This reading of Marx and its centrality to Adorno’s critical theory as a theory of social domination is cashed out in the following, which to me is the essence of Adorno’s Marxism:
[T]he economic process, which reduces individual interests to the common denominator of a totality, which remains negative, because it distances itself by means of its constitutive abstraction from the individual interests, out of which it is nevertheless simultaneously composed. The universality, which reproduces the preservation of life, simultaneously endangers it, on constantly more threatening levels. The violence of the self-realizing universal is not, as Hegel thought, identical to the essence of individuals, but always also contrary. They are not merely character-masks, agents of value, in some presumed special sphere of the economy. Even where they think they have escaped the primacy of the economy, all the way down to their psychology, the maison tolère, [French: universal home] of what is unknowably individual, they react under the compulsion of the generality; the more identical they are with it, the more unidentical they are with it in turn as defenceless followers. What is expressed in the individuals themselves, is that the whole preserves itself along with them only by and through the antagonism.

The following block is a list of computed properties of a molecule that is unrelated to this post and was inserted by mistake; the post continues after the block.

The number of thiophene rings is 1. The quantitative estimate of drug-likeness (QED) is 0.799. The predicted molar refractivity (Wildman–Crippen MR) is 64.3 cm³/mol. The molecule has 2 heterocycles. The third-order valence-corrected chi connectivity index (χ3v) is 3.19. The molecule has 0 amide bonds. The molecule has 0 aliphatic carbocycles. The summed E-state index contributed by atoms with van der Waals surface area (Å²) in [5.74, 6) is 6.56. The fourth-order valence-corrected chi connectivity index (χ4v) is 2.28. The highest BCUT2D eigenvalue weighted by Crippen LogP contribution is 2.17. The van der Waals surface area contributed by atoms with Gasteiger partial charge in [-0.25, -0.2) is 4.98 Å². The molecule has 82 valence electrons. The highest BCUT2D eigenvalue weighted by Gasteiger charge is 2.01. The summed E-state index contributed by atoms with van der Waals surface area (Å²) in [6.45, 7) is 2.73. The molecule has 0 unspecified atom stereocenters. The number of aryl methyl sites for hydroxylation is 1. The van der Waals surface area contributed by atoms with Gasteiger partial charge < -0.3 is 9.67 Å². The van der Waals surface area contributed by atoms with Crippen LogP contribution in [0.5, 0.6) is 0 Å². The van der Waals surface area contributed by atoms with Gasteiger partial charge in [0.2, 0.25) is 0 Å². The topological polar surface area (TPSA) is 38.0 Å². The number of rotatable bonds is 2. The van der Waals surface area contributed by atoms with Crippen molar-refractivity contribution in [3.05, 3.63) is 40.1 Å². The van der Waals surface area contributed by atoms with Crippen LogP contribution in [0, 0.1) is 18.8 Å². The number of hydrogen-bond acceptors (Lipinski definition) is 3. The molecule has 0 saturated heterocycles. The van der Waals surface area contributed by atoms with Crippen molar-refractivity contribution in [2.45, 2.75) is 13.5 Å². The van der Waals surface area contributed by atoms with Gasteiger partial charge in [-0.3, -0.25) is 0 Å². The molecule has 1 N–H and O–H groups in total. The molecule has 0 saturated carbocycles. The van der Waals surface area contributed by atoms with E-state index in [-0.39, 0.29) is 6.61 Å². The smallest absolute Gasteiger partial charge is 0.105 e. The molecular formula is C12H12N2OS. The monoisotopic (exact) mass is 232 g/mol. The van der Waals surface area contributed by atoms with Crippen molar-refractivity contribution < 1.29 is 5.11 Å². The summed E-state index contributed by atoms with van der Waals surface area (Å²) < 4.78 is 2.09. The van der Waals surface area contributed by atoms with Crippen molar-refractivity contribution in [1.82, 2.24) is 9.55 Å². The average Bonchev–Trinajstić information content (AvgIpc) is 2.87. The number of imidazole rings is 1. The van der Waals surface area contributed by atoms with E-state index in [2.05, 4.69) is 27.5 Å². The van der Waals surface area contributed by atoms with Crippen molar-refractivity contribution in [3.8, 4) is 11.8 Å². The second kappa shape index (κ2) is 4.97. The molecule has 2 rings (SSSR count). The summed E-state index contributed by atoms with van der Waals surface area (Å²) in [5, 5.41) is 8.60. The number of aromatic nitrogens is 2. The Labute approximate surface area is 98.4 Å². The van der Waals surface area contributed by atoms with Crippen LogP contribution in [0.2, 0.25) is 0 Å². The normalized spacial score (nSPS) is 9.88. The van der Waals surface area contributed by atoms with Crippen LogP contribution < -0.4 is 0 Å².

A new translation of Michael Heinrich’s perceptive review of Postone’s Time Labor and Social Domination:
This lopsidedness of Postone’s conception of the theory of value is continued in his concept of capital, which is developed solely from the perspective of production, as introduced by Marx in the first volume of Capital. What is behind this is Postone’s correct criticism of traditional Marxism, which sought to transcend the anarchy of the market through planning, but which hardly problematized the conditions of production of industrial capitalism.